Working with Angels

I remember once, at a group home where I used to work, celebrating the fact that a client actually used the toilet instead of her chair. The next time wasn’t quite as spectacular, but there for a minute, we were All-Stars. 

When I went off to work I jokingly (or not) told my hubby that it was a good day if I didn’t get poop actually ON me. That night, I told of the amazing feat of my lady actually using the bathroom facilities for a change. I knew he wanted to support me, but his face had kind of a blank look whenever I shared this kind of news. Fair enough. I didn’t fully appreciate the goings-on at his place of employment, but I was glad to see him happy. Probably the same way he does me. 

Sometimes when I’ve had a client with me out in the community, people have said something like “It takes a special kind of person to do that kind of work.” I appreciate it. I guess it does take a special something to do this work, but no more special than any other job that requires a lot of emotional weight-lifting, along with the usual physical manipulations of assisting an up-to 250 lb. infant/toddler go through their daily activities…

I mean, everything that an infant or toddler relies on their parents for, our clients depend on us to do for and with them. There’s kind of an inside joke among myself and my co-workers, that the bosses get us to start working there for super low pay, knowing that we’ll fall in love with our charges and basically put up with (no pay increases ever) any Managerial shenanigans so that we can be sure the clients are getting cared for by people who genuinely care about them. It’s the Hotel California trick.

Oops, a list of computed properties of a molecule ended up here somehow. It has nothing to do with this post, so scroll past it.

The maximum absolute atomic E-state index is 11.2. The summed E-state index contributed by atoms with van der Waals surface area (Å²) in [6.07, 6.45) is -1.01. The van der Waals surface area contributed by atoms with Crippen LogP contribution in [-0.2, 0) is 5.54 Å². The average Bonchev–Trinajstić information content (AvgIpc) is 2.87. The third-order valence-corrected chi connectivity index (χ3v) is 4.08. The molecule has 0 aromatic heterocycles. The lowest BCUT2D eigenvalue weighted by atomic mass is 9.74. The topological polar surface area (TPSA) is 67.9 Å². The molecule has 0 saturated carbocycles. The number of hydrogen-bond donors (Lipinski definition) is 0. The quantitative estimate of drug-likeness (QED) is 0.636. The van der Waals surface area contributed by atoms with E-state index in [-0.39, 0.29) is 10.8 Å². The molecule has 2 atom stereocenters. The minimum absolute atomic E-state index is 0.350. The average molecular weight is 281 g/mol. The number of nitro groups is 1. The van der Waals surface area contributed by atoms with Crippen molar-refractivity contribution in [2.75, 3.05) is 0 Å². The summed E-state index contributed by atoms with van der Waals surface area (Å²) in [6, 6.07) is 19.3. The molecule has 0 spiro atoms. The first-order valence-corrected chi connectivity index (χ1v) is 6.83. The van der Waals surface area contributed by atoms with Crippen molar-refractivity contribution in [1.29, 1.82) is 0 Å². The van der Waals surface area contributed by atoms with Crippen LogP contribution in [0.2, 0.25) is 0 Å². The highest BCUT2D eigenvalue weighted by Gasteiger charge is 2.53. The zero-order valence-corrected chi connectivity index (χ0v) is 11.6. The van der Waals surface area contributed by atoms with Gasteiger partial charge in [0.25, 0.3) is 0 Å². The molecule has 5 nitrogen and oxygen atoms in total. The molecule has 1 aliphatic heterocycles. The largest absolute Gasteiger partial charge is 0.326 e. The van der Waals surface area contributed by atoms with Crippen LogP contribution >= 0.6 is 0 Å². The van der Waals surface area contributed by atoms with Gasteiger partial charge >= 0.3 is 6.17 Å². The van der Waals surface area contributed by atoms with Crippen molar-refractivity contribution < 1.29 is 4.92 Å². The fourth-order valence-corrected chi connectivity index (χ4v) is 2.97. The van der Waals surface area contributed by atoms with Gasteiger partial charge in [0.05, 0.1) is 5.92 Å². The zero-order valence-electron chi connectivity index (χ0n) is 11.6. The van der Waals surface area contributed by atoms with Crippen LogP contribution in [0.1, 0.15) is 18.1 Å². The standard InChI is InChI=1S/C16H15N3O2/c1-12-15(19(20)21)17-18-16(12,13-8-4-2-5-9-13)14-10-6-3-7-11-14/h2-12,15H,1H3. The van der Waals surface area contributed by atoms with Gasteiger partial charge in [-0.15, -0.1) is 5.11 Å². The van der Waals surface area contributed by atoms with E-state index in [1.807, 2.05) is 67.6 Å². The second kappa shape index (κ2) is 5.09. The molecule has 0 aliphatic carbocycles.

When we moved across the country last year, I was of course really sad that my older boy wasn’t coming with us, I still am every day. But he assured me that he  was a Big Boy and didn’t need me anymore.  So I gave him the benefit of the doubt,  and we moved. 

But deep inside of me, where I hadn’t even realized they were hiding, were my feelings about leaving behind “my” (non-verbal) little client. I really love working with the individuals who don’t speak. Possibly because of my personal experience in having to read body language as a child, and also because I know that they are the most vulnerable of any people group. 

The lady I had been working with before we moved was just as close to being an actual angel as I’ve ever seen. It’s not that she was beautiful by society’s standards, but her spirit shone through. When she was happy, her entire body shook with joy. And she was happy a lot when I was there. She loved going to church with me and her roommate, and the people at church fell in love with her, too.

Some of the other staff at the group home would get irritated with me because when she saw me come in, the world stopped and she did her kind of lurching goose-step over to me and hugged me fiercely. She watched for me to arrive, and would have hugged me all day if I would have let her. It was really nice. Like having a daughter, I suppose.

But then we had to move. Leaving that  sweet little girl behind was more difficult than I’d expected. Times when I’ve been home-sick, her smiling face has always come to mind. 

I know she is ok. The staff there are very compassionate and capable of caring for her, complicated medical issues and all. But I’ll probably never forget her, and I can’t wait to see her in her perfect new body in Heaven…